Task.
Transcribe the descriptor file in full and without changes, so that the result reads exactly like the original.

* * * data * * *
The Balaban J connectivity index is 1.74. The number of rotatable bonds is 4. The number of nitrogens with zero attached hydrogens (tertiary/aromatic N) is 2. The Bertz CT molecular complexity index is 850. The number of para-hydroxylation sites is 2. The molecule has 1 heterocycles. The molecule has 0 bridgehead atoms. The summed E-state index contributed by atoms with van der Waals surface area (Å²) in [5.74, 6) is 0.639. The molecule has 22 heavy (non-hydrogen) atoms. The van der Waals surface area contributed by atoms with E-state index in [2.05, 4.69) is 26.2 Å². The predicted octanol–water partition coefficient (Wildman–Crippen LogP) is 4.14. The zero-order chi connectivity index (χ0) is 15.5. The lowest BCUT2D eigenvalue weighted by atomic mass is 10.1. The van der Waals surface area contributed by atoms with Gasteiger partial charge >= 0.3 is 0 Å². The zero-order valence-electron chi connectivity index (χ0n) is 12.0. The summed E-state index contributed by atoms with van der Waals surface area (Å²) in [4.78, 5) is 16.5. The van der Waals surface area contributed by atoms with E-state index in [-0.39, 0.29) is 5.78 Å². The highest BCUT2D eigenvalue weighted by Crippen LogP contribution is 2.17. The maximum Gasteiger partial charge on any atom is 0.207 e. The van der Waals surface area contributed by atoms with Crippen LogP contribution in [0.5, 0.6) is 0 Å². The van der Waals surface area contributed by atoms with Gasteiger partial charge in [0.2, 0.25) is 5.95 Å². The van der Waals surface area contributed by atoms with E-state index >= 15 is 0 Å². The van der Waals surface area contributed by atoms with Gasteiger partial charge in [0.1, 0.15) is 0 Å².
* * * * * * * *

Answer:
The Balaban J connectivity index is 1.74. The number of rotatable bonds is 4. The number of nitrogens with zero attached hydrogens (tertiary/aromatic N) is 2. The Bertz CT molecular complexity index is 850. The number of para-hydroxylation sites is 2. The molecule has 1 heterocycles. The molecule has 0 bridgehead atoms. The summed E-state index contributed by atoms with van der Waals surface area (Å²) in [5.74, 6) is 0.639. The molecule has 22 heavy (non-hydrogen) atoms. The van der Waals surface area contributed by atoms with E-state index in [2.05, 4.69) is 26.2 Å². The predicted octanol–water partition coefficient (Wildman–Crippen LogP) is 4.14. The zero-order chi connectivity index (χ0) is 15.5. The lowest BCUT2D eigenvalue weighted by atomic mass is 10.1. The van der Waals surface area contributed by atoms with Gasteiger partial charge >= 0.3 is 0 Å². The zero-order valence-electron chi connectivity index (χ0n) is 12.0. The summed E-state index contributed by atoms with van der Waals surface area (Å²) in [4.78, 5) is 16.5. The van der Waals surface area contributed by atoms with E-state index in [-0.39, 0.29) is 5.78 Å². The highest BCUT2D eigenvalue weighted by Crippen LogP contribution is 2.17. The maximum Gasteiger partial charge on any atom is 0.207 e. The van der Waals surface area contributed by atoms with Crippen LogP contribution in [0.5, 0.6) is 0 Å². The van der Waals surface area contributed by atoms with Gasteiger partial charge in [0.2, 0.25) is 5.95 Å². The van der Waals surface area contributed by atoms with E-state index >= 15 is 0 Å². The van der Waals surface area contributed by atoms with Gasteiger partial charge in [0.1, 0.15) is 0 Å².